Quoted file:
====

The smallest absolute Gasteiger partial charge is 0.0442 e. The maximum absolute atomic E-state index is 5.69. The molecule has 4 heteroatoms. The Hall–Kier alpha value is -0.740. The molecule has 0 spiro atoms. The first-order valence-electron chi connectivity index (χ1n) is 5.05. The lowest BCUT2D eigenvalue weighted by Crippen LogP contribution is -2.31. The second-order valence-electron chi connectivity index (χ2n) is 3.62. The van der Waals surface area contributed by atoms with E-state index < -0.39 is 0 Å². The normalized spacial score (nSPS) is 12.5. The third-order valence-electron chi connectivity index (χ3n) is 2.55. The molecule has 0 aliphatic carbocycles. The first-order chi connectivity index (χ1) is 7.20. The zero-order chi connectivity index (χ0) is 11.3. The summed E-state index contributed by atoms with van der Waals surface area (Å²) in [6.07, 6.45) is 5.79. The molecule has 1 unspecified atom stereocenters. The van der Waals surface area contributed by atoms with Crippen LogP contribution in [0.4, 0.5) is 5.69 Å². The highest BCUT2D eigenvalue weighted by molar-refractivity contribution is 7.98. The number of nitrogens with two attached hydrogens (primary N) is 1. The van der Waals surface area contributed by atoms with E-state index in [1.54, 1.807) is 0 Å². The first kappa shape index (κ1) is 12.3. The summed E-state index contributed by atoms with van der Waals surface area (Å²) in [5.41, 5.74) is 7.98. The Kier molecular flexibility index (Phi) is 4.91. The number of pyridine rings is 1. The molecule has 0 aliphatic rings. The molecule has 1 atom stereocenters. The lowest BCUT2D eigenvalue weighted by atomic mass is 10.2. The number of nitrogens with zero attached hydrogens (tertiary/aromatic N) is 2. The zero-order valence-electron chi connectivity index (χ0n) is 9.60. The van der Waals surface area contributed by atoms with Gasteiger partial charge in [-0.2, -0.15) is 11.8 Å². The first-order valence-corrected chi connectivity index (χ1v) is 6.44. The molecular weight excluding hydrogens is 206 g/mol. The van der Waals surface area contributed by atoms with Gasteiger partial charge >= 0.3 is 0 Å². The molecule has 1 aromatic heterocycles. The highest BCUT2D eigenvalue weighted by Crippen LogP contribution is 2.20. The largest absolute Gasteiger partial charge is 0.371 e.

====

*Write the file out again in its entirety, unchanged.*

The smallest absolute Gasteiger partial charge is 0.0442 e. The maximum absolute atomic E-state index is 5.69. The molecule has 4 heteroatoms. The Hall–Kier alpha value is -0.740. The molecule has 0 spiro atoms. The first-order valence-electron chi connectivity index (χ1n) is 5.05. The lowest BCUT2D eigenvalue weighted by Crippen LogP contribution is -2.31. The second-order valence-electron chi connectivity index (χ2n) is 3.62. The van der Waals surface area contributed by atoms with E-state index < -0.39 is 0 Å². The normalized spacial score (nSPS) is 12.5. The third-order valence-electron chi connectivity index (χ3n) is 2.55. The molecule has 0 aliphatic carbocycles. The first-order chi connectivity index (χ1) is 7.20. The zero-order chi connectivity index (χ0) is 11.3. The summed E-state index contributed by atoms with van der Waals surface area (Å²) in [6.07, 6.45) is 5.79. The molecule has 1 unspecified atom stereocenters. The van der Waals surface area contributed by atoms with Crippen LogP contribution in [0.4, 0.5) is 5.69 Å². The highest BCUT2D eigenvalue weighted by molar-refractivity contribution is 7.98. The number of nitrogens with two attached hydrogens (primary N) is 1. The van der Waals surface area contributed by atoms with E-state index in [1.54, 1.807) is 0 Å². The first kappa shape index (κ1) is 12.3. The summed E-state index contributed by atoms with van der Waals surface area (Å²) in [5.41, 5.74) is 7.98. The Kier molecular flexibility index (Phi) is 4.91. The number of pyridine rings is 1. The molecule has 0 aliphatic rings. The molecule has 1 atom stereocenters. The lowest BCUT2D eigenvalue weighted by atomic mass is 10.2. The number of nitrogens with zero attached hydrogens (tertiary/aromatic N) is 2. The zero-order valence-electron chi connectivity index (χ0n) is 9.60. The van der Waals surface area contributed by atoms with Gasteiger partial charge in [-0.2, -0.15) is 11.8 Å². The first-order valence-corrected chi connectivity index (χ1v) is 6.44. The molecular weight excluding hydrogens is 206 g/mol. The van der Waals surface area contributed by atoms with Gasteiger partial charge >= 0.3 is 0 Å². The molecule has 1 aromatic heterocycles. The highest BCUT2D eigenvalue weighted by Crippen LogP contribution is 2.20. The largest absolute Gasteiger partial charge is 0.371 e.